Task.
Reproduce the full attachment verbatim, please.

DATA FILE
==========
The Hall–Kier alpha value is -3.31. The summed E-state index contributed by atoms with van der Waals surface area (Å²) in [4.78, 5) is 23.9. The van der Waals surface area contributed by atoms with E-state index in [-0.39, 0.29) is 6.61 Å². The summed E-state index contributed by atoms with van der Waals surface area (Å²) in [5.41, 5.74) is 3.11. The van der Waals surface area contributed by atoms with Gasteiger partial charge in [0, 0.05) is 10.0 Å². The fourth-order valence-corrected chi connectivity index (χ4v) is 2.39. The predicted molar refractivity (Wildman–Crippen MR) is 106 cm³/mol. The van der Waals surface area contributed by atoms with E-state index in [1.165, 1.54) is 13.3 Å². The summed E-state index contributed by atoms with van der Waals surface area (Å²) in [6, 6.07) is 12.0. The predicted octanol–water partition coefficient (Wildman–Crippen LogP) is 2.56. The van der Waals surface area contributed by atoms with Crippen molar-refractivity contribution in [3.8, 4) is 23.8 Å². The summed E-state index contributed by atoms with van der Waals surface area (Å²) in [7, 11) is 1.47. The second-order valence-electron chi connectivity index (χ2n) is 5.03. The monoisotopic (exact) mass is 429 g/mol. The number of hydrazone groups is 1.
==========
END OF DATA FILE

The Hall–Kier alpha value is -3.31. The summed E-state index contributed by atoms with van der Waals surface area (Å²) in [4.78, 5) is 23.9. The van der Waals surface area contributed by atoms with E-state index in [-0.39, 0.29) is 6.61 Å². The summed E-state index contributed by atoms with van der Waals surface area (Å²) in [5.41, 5.74) is 3.11. The van der Waals surface area contributed by atoms with Gasteiger partial charge in [0, 0.05) is 10.0 Å². The fourth-order valence-corrected chi connectivity index (χ4v) is 2.39. The predicted molar refractivity (Wildman–Crippen MR) is 106 cm³/mol. The van der Waals surface area contributed by atoms with E-state index in [1.165, 1.54) is 13.3 Å². The summed E-state index contributed by atoms with van der Waals surface area (Å²) in [6, 6.07) is 12.0. The predicted octanol–water partition coefficient (Wildman–Crippen LogP) is 2.56. The van der Waals surface area contributed by atoms with Crippen molar-refractivity contribution in [3.8, 4) is 23.8 Å². The summed E-state index contributed by atoms with van der Waals surface area (Å²) in [7, 11) is 1.47. The second-order valence-electron chi connectivity index (χ2n) is 5.03. The monoisotopic (exact) mass is 429 g/mol. The number of hydrazone groups is 1.